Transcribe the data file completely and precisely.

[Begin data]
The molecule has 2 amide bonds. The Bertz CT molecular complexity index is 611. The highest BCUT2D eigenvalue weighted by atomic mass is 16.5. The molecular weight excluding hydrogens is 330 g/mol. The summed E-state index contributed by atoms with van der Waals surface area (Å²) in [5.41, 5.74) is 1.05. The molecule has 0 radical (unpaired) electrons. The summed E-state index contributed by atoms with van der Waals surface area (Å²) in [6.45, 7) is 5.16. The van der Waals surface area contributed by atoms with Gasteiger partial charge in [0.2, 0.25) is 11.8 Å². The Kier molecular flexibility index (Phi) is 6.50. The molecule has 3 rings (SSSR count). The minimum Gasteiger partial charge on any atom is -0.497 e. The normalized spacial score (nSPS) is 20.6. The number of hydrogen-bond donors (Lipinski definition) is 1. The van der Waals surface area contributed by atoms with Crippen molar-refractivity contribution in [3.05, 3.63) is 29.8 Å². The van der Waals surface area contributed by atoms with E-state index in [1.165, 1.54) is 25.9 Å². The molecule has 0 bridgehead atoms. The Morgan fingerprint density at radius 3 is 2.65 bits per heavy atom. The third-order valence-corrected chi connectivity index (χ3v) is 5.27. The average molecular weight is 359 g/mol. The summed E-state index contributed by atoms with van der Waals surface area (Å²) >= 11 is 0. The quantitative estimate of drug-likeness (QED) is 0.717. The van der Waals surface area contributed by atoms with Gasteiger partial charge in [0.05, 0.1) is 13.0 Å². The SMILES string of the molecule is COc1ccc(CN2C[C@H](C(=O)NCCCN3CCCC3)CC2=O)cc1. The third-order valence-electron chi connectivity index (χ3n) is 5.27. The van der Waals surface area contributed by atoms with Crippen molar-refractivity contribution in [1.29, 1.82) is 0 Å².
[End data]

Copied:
The molecule has 2 amide bonds. The Bertz CT molecular complexity index is 611. The highest BCUT2D eigenvalue weighted by atomic mass is 16.5. The molecular weight excluding hydrogens is 330 g/mol. The summed E-state index contributed by atoms with van der Waals surface area (Å²) in [5.41, 5.74) is 1.05. The molecule has 0 radical (unpaired) electrons. The summed E-state index contributed by atoms with van der Waals surface area (Å²) in [6.45, 7) is 5.16. The van der Waals surface area contributed by atoms with Gasteiger partial charge in [0.2, 0.25) is 11.8 Å². The Kier molecular flexibility index (Phi) is 6.50. The molecule has 3 rings (SSSR count). The minimum Gasteiger partial charge on any atom is -0.497 e. The normalized spacial score (nSPS) is 20.6. The number of hydrogen-bond donors (Lipinski definition) is 1. The van der Waals surface area contributed by atoms with Crippen molar-refractivity contribution in [3.05, 3.63) is 29.8 Å². The van der Waals surface area contributed by atoms with E-state index in [1.165, 1.54) is 25.9 Å². The molecule has 0 bridgehead atoms. The Morgan fingerprint density at radius 3 is 2.65 bits per heavy atom. The third-order valence-corrected chi connectivity index (χ3v) is 5.27. The average molecular weight is 359 g/mol. The summed E-state index contributed by atoms with van der Waals surface area (Å²) >= 11 is 0. The quantitative estimate of drug-likeness (QED) is 0.717. The van der Waals surface area contributed by atoms with Gasteiger partial charge in [0.05, 0.1) is 13.0 Å². The SMILES string of the molecule is COc1ccc(CN2C[C@H](C(=O)NCCCN3CCCC3)CC2=O)cc1. The third-order valence-electron chi connectivity index (χ3n) is 5.27. The van der Waals surface area contributed by atoms with Crippen molar-refractivity contribution in [1.29, 1.82) is 0 Å².